Dear Alumni, Colleagues and Friends,
Welcome to Michigan Tech’s new College of Computing! By now you’ve received the latest Michigan Tech magazine and have read the announcement of Michigan Tech’s newest college. This is an exciting time at Michigan Tech as we reimagine existing programs, add new majors, and pursue innovative new initiatives to prepare our graduates—and Michigan Tech—for Industry 4.0!
As you saw in the magazine, Michigan Tech embraces an exciting, diverse learning and research community. Computing and information science are an essential part of it all. Computing skills and computational thinking are essential in virtually all fields and job markets today, and Michigan Tech’s College of Computing is in position to ensure all our graduates are prepared, comfortable, and agile in a world in which cyber-technologies influence virtually everything.
The new College of Computing (CC) merges a talented, forward-thinking, innovative group of faculty and staff. We oversee core undergraduate degrees in Computer Network and System Administration (CNSA), Computer Science, Cybersecurity, Electrical Engineering Technology, and Software Engineering, with minors in Computer Science, Cybersecurity, and Data Acquisition and Industrial Control. Our graduate degrees include Computer Science (MS and PhD), Cybersecurity, Data Science, Health Informatics, and Mechatronics. On the research front, CC faculty and students are developing innovative software and hardware solutions to address today’s societal, technological, and sustainable challenges. Visit www.mtu.edu/computing to learn more.
I am pleased to introduce myself as the founding Dean of the College of Computing, effective July 1, 2019. It is an honor to help launch the College of Computing and assist in positioning Michigan Tech for this new era.
By way of my background, I am a chemical engineering BS graduate of Michigan Tech (’98); I completed my MS and PhD in Chemical & Biomolecular Engineering at the University of Notre Dame du lac (USA). I returned to Michigan Tech in 2010, and am currently a Professor of Chemical Engineering. I have also served the University as Associate Dean for Research and Innovation for the College of Engineering, Assistant to the Provost for Faculty Development, and Dean of the School of Technology.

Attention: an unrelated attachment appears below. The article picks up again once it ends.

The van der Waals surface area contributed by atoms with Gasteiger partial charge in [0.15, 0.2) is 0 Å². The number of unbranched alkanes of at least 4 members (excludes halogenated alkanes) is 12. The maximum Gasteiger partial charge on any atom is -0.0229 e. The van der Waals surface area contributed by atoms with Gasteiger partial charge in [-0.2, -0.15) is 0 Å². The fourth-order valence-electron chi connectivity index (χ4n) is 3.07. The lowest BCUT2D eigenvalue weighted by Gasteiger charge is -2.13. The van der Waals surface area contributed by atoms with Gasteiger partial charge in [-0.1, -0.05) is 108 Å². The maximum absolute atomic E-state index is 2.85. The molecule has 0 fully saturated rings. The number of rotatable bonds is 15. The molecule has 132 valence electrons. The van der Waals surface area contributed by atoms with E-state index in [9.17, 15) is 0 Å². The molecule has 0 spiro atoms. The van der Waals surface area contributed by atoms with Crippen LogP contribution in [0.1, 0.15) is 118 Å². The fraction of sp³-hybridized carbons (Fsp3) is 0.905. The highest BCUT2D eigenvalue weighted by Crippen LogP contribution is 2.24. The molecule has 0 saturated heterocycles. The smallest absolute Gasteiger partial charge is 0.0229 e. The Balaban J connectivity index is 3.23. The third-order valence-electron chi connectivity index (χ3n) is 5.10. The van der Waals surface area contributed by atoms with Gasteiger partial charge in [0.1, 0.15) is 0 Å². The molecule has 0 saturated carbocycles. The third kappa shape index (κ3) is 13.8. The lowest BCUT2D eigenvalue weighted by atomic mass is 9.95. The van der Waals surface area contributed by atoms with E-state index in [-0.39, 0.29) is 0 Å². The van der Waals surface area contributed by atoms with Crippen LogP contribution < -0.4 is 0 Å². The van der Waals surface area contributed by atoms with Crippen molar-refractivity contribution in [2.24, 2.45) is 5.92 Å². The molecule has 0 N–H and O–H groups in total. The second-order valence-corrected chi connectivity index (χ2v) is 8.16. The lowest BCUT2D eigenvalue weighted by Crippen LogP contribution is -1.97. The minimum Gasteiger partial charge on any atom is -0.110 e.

As you may know, Michigan Tech’s Alumni Reunion is just around the corner, August 1-3, 2019. Graduates from all years and majors are welcome, and we sincerely hope to reconnect with many of you—our computing/software and electronics/robotics alumni!
At a special celebration Friday, August 2, 1:00 to 4:00 p.m., we’ll be sharing additional information about the College of Computing, and showing off some of our senior design projects. It is our hope that you’ll gain a few new and fun memories at this event. Please join us outside Rekhi Hall (weather permitting) or on the second floor of Rekhi Hall for this wonderful opportunity to catch up with everyone and share your best—and perhaps even some of your worst—Michigan Tech memories! Ice cream and light refreshments will be served. The event is free and guests and family members are welcome.
Please let us know if you’re able to attend this College of Computing event, and register for the Reunion, at www.mtu.edu/alumni/connect/reunion. We look forward to seeing you in Houghton!
Adrienne Minerick, PhD
Dean, College of Computing
Canvas courses taught by Dr. Laura Brown and Leo Ureel (CS) were selected as two of the eight spring 2015 CTL Creative Canvas Course Contest (C-4) winners. Their Canvas courses were recognized as effective by both students and the Center for Teaching and Learning (CTL). Both instructors will have the opportunity to record a “video tour” of their courses to share as a model for new instructors or those looking for ideas to improve their Canvas courses. Please join us in congratulating Laura and Leo on creating courses that were so well received.
Women in Computing Sciences (WiCS) and the Husky Game Development Enterprise (HGD) are excited to announce the results of the 8th annual BonzAI Brawl programming contest on Saturday April 11, 2015. Both groups put in hundreds of hours to develop the game and make the Brawl a success. More information about the event is available at: http://bonzai.cs.mtu.edu/